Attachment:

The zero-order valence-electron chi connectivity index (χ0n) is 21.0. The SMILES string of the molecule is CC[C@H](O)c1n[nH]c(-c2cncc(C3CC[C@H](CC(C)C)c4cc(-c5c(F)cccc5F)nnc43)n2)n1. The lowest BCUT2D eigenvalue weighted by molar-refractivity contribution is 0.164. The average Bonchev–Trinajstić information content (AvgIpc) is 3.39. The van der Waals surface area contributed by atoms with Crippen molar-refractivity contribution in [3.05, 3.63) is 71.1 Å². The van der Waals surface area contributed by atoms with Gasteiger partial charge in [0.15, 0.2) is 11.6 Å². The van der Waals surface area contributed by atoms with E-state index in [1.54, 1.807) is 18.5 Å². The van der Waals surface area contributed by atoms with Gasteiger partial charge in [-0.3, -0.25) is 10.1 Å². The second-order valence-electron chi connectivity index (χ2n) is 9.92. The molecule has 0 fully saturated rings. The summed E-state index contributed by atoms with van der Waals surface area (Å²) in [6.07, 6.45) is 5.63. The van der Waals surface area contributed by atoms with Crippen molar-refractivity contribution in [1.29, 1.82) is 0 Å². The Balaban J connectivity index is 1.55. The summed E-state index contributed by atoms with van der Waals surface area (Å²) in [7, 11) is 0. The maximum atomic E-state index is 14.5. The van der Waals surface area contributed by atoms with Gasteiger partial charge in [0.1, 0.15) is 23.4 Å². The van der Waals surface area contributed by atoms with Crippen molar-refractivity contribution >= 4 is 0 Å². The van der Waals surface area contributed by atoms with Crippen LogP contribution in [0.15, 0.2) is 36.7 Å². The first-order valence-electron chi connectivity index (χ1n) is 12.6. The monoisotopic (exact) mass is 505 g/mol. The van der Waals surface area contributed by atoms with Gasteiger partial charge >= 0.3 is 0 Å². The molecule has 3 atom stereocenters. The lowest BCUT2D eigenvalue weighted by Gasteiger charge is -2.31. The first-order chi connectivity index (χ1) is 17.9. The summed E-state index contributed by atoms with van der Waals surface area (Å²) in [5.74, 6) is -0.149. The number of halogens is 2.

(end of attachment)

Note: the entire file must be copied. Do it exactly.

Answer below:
The zero-order valence-electron chi connectivity index (χ0n) is 21.0. The SMILES string of the molecule is CC[C@H](O)c1n[nH]c(-c2cncc(C3CC[C@H](CC(C)C)c4cc(-c5c(F)cccc5F)nnc43)n2)n1. The lowest BCUT2D eigenvalue weighted by molar-refractivity contribution is 0.164. The average Bonchev–Trinajstić information content (AvgIpc) is 3.39. The van der Waals surface area contributed by atoms with Crippen molar-refractivity contribution in [3.05, 3.63) is 71.1 Å². The van der Waals surface area contributed by atoms with Gasteiger partial charge in [0.15, 0.2) is 11.6 Å². The van der Waals surface area contributed by atoms with E-state index in [1.54, 1.807) is 18.5 Å². The van der Waals surface area contributed by atoms with Gasteiger partial charge in [-0.3, -0.25) is 10.1 Å². The second-order valence-electron chi connectivity index (χ2n) is 9.92. The molecule has 0 fully saturated rings. The summed E-state index contributed by atoms with van der Waals surface area (Å²) in [6.07, 6.45) is 5.63. The van der Waals surface area contributed by atoms with Crippen molar-refractivity contribution in [1.29, 1.82) is 0 Å². The Balaban J connectivity index is 1.55. The summed E-state index contributed by atoms with van der Waals surface area (Å²) in [7, 11) is 0. The maximum atomic E-state index is 14.5. The van der Waals surface area contributed by atoms with Gasteiger partial charge in [0.1, 0.15) is 23.4 Å². The van der Waals surface area contributed by atoms with Crippen molar-refractivity contribution >= 4 is 0 Å². The van der Waals surface area contributed by atoms with Crippen LogP contribution in [0.15, 0.2) is 36.7 Å². The first-order valence-electron chi connectivity index (χ1n) is 12.6. The monoisotopic (exact) mass is 505 g/mol. The van der Waals surface area contributed by atoms with Gasteiger partial charge >= 0.3 is 0 Å². The molecule has 3 atom stereocenters. The lowest BCUT2D eigenvalue weighted by Gasteiger charge is -2.31. The first-order chi connectivity index (χ1) is 17.9. The summed E-state index contributed by atoms with van der Waals surface area (Å²) in [5.74, 6) is -0.149. The number of halogens is 2.